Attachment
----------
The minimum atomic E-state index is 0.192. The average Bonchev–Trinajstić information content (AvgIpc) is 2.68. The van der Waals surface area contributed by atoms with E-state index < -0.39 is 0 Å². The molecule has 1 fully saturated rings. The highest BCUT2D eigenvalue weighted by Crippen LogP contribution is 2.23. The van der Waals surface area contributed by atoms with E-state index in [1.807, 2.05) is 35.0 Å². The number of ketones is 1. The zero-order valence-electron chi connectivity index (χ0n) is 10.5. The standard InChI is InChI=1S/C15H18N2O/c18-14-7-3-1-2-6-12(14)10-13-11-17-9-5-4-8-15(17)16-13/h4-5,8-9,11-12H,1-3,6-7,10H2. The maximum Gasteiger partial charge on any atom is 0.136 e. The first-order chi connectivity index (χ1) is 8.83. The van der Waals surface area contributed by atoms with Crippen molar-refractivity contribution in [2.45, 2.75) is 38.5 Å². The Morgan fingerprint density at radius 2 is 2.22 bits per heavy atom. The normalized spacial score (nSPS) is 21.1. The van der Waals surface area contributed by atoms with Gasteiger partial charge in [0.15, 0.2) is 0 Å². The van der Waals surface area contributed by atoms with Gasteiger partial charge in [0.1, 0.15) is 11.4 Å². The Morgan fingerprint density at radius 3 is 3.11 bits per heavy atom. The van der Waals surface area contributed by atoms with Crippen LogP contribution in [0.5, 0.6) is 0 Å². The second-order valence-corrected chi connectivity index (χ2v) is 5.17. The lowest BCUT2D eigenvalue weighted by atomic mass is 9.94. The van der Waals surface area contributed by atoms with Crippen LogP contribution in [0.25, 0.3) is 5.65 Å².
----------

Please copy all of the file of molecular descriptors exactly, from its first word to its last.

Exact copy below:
The minimum atomic E-state index is 0.192. The average Bonchev–Trinajstić information content (AvgIpc) is 2.68. The van der Waals surface area contributed by atoms with E-state index < -0.39 is 0 Å². The molecule has 1 fully saturated rings. The highest BCUT2D eigenvalue weighted by Crippen LogP contribution is 2.23. The van der Waals surface area contributed by atoms with E-state index in [1.807, 2.05) is 35.0 Å². The number of ketones is 1. The zero-order valence-electron chi connectivity index (χ0n) is 10.5. The standard InChI is InChI=1S/C15H18N2O/c18-14-7-3-1-2-6-12(14)10-13-11-17-9-5-4-8-15(17)16-13/h4-5,8-9,11-12H,1-3,6-7,10H2. The maximum Gasteiger partial charge on any atom is 0.136 e. The first-order chi connectivity index (χ1) is 8.83. The van der Waals surface area contributed by atoms with Crippen molar-refractivity contribution in [2.45, 2.75) is 38.5 Å². The Morgan fingerprint density at radius 2 is 2.22 bits per heavy atom. The normalized spacial score (nSPS) is 21.1. The van der Waals surface area contributed by atoms with Gasteiger partial charge in [0.15, 0.2) is 0 Å². The van der Waals surface area contributed by atoms with Gasteiger partial charge in [0.1, 0.15) is 11.4 Å². The Morgan fingerprint density at radius 3 is 3.11 bits per heavy atom. The van der Waals surface area contributed by atoms with Crippen LogP contribution in [0.5, 0.6) is 0 Å². The second-order valence-corrected chi connectivity index (χ2v) is 5.17. The lowest BCUT2D eigenvalue weighted by atomic mass is 9.94. The van der Waals surface area contributed by atoms with Crippen LogP contribution in [0.25, 0.3) is 5.65 Å².